2.3. Mechanistic studies: Heme binding studies Chloroquine and other quinoline derivatives are believed to show their antimalarial activity by inhibition of hemozoin formation within the parasite food vacuole . Hemozoin was originally considered to be formed by the polymerization of heme , but it has now been demonstrated that it is a crystalline cyclic dimer of ferriprotoporphyrin IX . It is widely accepted that CQ accumulates in the plasmodium food vacuole and binds to some form of parasite heme/hematin, and inhibits hematin polymerization [52-55]. This is a non-enzymatic process in which hematin monomer (heme) released from parasite hemoglobin digestion is converted into hemozoin, also known as malaria pigment.
In the article “Darwin Under the Microscope: Witnessing Evolution in Microbes” the author Carl Zimmer describes the transformation of the study of experimental evolution from the times of Darwin to the experiments that are still ongoing today, as well as how microbes have allowed researchers to observe natural selection and evolution within the lab. When Charles Darwin wrote his famous book The Origin of Species, he believed that natural selection would take too long to be studied within a lifetime. However, that has now changed with the use of microbes. The first research done on microbe evolution happened surprisingly during Darwin’s lifetime by a scientist named William Dallinger. He realized that microbes would be easier to use when trying to study evolution than using plants or animals because of their fast reproduction rate and how small they are in comparison to other possible test subjects.
In this experiment, scientists, Emily Yau and Mona Howell, conducted an experiment that tested how acidity and radiation affects germination of radish seeds. We had hypothesized the seeds that microwave for 5, 10, and some of the 15 second seeds will grow. The radish seeds in the 1 and 2 teaspoons will sprout. We should accept our hypothesis because in the most part, it was correct. Although most of our data supports our hypothesis, some of our data contradicts our hypothesis.
Selective medium involves medium with environmental conditions that specifically grows some microbes while inhibiting others. Differential medium is used to identify and differentiate (as the title says) closely related microbes based on growth responses and physical indicators. It is imperative to use laboratory positive and negative controls in identifying the unknown because it confirms and compares the results of the unknown’s response to the definite guide. While performing the procedures in this report, students had to keep the bacterial and biological species concepts in context. The bacterial species concept is the identification and naming of microbes based on relating physical and physiological features of the unknown to the fitting taxa.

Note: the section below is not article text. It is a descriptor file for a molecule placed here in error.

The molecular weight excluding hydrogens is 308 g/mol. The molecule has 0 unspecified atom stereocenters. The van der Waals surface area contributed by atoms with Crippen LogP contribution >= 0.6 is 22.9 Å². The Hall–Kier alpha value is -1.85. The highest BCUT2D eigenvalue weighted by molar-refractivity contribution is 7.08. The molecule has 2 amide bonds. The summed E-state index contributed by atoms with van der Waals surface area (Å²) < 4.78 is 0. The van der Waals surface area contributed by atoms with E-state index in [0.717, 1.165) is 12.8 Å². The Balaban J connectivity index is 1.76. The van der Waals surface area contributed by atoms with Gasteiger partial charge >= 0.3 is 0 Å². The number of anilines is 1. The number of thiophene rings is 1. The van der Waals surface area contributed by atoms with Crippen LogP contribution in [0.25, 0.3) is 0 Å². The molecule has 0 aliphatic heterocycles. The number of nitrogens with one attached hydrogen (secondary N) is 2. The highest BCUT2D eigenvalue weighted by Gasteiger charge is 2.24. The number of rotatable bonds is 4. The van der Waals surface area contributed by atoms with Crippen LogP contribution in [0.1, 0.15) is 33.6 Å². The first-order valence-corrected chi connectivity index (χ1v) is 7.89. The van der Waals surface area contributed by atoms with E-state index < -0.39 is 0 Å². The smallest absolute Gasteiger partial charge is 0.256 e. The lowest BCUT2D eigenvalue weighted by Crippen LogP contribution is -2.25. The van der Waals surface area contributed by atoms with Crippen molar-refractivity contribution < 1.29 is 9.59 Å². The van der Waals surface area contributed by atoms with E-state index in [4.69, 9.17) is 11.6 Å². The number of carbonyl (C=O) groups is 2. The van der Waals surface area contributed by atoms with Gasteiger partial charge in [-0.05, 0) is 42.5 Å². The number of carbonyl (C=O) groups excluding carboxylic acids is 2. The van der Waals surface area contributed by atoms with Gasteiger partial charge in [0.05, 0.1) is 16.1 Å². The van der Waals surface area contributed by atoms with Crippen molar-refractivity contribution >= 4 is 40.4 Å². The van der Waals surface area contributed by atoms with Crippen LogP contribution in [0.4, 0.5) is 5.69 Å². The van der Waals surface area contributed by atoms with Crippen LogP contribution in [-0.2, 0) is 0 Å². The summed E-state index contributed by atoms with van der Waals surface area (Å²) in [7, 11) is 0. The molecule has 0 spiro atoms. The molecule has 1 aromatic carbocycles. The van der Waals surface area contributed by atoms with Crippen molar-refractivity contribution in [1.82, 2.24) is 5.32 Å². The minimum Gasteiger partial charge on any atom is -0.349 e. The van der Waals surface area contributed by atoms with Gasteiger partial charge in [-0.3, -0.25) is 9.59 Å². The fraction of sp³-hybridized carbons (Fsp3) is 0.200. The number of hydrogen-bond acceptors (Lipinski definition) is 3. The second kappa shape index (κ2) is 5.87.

Being able to identify unknown microbes from systematic testing is what makes the field of microbiology so important, especially in infectious disease control. Using the testing procedure laid out by the microbiology field we are able to identify unknown bacteria present in our everyday lives, and along the way learn a lot about their characteristics that separate them from other types of bacteria. Being able to do this is vital in order for us to understand why microbes are present in certain places, how they are able to grow and what restricts their growth, that way they can be combatted if necessary. These techniques for determining unknowns are also important for isolating and testing infectious disease microbes in order to prevent spreading. Another important aspect of being able to identify unknown microbes is the
Major unknown #202 was given out by the instructor, and the unknown bacterium was streaked out on a Trypticase Soy Agar tube and plate to inoculating the bacterium and incubating. After incubated and grown the morphology was observed and several Gram stains were performed to determinate if the bacterium were gram positive or negative, and the morphology of the bacterium. The Gram Stain of my major unknown #202 was determinate to be Gram negative bacilli, and was double checked by the Gram check slide. Also I noticed that my bacterium was a facultative anaerobe and according to my results of endospore test, my bacterium has not endospores. So according to the list of possible major unknowns provided by the instructor, I narrow my bacterium thru
The normal flora will compete with the foreign bacteria for nutrients and space and has the ability to push out or starve the invader as said in class. In the article, Skin Microbes Help Clear Infection by Anna Azvolinsky, she talks about an experiment conducted by Stanley Spinola of Indiana University whose goal was to analyze the type of ecology found on the human skin and observe the effects it has regarding the skin 's